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Belarus delegation brings Russian flag to Paralympics: solidarity or calculation?

On 7 September 2016, Andrei Fomachkin from Belarus became famous for appearing with a Russian flag during the opening ceremonies of the Paralympic Games in Rio de Janeiro.

Upon his return to Minsk, the Russian media hailed Fomachkin, a bureaucrat...


Berlarusian Paralympic team in Rio. Source: Reuters

On 7 September 2016, Andrei Fomachkin from Belarus became famous for appearing with a Russian flag during the opening ceremonies of the Paralympic Games in Rio de Janeiro.

Upon his return to Minsk, the Russian media hailed Fomachkin, a bureaucrat from the Belarusian Ministry of Sport, as a hero.

The reaction of the Belarusian people, however, was more ambivalent. Over the past year, Belarus has experienced a gradual turn towards soft Belarusisation. Traditionally embroidered clothing and its modernised versions have become a popular trend, infiltrating even official sports: this summer, the national football team started using folk-inspired designs on its uniforms.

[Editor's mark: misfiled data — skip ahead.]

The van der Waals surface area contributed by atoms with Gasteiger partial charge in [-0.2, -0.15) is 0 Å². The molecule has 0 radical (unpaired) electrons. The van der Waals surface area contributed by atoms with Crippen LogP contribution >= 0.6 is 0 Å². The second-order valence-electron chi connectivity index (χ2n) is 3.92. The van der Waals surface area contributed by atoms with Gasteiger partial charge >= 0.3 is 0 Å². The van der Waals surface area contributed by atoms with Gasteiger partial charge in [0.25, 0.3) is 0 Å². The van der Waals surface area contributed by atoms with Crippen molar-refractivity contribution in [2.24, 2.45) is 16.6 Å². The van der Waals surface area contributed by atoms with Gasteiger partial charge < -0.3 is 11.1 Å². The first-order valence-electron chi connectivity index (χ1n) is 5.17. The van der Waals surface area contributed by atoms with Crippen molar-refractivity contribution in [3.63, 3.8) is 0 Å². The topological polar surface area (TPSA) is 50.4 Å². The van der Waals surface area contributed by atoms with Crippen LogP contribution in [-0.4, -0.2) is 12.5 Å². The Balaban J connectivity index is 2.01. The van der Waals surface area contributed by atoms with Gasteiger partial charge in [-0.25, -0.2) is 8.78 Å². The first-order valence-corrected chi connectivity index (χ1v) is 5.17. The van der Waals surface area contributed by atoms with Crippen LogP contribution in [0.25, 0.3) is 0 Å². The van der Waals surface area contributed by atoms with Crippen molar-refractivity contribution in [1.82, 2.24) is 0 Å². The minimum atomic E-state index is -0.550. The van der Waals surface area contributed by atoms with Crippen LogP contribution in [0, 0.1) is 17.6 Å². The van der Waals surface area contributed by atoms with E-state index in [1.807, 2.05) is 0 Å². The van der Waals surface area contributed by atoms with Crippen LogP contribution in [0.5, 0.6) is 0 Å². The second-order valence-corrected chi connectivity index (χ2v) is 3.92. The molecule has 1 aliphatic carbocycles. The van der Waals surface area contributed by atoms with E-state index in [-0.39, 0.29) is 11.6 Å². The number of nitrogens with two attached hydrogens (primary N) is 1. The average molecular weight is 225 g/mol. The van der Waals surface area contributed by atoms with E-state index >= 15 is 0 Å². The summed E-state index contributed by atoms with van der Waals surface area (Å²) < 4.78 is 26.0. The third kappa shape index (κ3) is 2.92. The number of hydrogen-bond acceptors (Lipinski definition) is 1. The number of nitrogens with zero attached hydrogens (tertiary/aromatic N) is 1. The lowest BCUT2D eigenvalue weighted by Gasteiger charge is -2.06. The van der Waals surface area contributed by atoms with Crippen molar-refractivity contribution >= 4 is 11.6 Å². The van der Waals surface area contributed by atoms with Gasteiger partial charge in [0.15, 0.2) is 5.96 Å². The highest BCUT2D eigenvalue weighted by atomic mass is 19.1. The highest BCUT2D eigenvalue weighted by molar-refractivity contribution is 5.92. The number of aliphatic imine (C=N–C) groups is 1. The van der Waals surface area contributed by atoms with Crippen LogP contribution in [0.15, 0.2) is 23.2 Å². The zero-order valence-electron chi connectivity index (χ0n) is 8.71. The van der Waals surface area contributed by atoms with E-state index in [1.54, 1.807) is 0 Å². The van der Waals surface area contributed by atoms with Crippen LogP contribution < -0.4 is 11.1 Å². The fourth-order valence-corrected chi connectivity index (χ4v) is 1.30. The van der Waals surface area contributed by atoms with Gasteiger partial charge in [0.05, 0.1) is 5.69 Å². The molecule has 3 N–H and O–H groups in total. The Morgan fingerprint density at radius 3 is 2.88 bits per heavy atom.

However, the regime is carefully balancing this policy with signs of reverence towards Russia, hesitant to antagonise its powerful eastern neighbour. Belarusian authorities were quick to praise the Paralympic solidarity à la Fomachkin, most likely staged to curry favours from Russia.

“Born in the USSR”

The Belarusian delegation made headlines during the opening ceremony of the 2016 Paralympic Games in Brazil, as one of its members raised the Russian flag at the Maracana stadium. This was a gesture of protest against the disqualification of Russian athletes.

As it turned out, the person who smuggled the flag to the opening ceremony was a certain Andrei Fomachkin, who was not even an official member of the Belarusian Paralympic team.